Reducing the Air Force Male Enlistment Requirement

Effects on Recruiting Prospects of the Other Services

by Richard Buddin, Christina Witsberger

Download

Download eBook for Free

FormatFile SizeNotes
PDF file 1.9 MB

Use Adobe Acrobat Reader version 10 or higher for the best experience.

Purchase

Purchase Print Copy

 FormatList Price Price
Add to Cart Paperback40 pages $23.00 $18.40 20% Web Discount

If the Air Force filled a larger share of its enlistment requirement with women, how many of the displaced male Air Force recruits would join the Army, Navy, or Marines instead? This is the key question raised by a Congressional proposal calling upon the Air Force to make a rapid increase in the number of its female nonprior service enlistees. The proposal is intended to increase the numbers of high-quality male personnel available to the Army. It would help the Army if young male Air Force accessions consider the other services to be close substitutes and would enlist in another branch of the armed forces even if denied their first service choice. This study examined individual intentions and individual behavior, and used a multivariate model to predict the likelihood of an individual's choosing a particular service or civilian alternative. It concludes that, if the Air Force reduced its male enlistment requirement, most of the displaced male Air Force recruits would choose to remain civilians. Few would enlist in other service branches.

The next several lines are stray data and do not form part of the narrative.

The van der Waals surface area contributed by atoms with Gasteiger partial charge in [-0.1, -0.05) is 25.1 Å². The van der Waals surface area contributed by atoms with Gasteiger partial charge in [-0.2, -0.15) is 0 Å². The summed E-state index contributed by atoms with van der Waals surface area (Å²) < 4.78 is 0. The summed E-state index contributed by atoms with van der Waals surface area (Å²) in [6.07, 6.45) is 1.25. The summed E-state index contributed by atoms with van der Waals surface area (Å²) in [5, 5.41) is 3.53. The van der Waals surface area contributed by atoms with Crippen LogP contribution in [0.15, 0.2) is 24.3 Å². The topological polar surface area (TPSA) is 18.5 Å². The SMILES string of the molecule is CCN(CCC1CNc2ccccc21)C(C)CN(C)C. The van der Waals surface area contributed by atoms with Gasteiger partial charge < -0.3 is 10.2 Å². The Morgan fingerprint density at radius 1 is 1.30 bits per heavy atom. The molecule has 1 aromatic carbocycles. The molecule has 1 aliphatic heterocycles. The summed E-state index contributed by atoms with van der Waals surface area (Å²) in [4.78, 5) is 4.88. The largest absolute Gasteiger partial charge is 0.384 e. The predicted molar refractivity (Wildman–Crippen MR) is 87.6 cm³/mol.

This report is part of the RAND Corporation Report series. The report was a product of the RAND Corporation from 1948 to 1993 that represented the principal publication documenting and transmitting RAND's major research findings and final research.

This document and trademark(s) contained herein are protected by law. This representation of RAND intellectual property is provided for noncommercial use only. Unauthorized posting of this publication online is prohibited; linking directly to this product page is encouraged. Permission is required from RAND to reproduce, or reuse in another form, any of its research documents for commercial purposes. For information on reprint and reuse permissions, please visit www.rand.org/pubs/permissions.

The RAND Corporation is a nonprofit institution that helps improve policy and decisionmaking through research and analysis. RAND's publications do not necessarily reflect the opinions of its research clients and sponsors.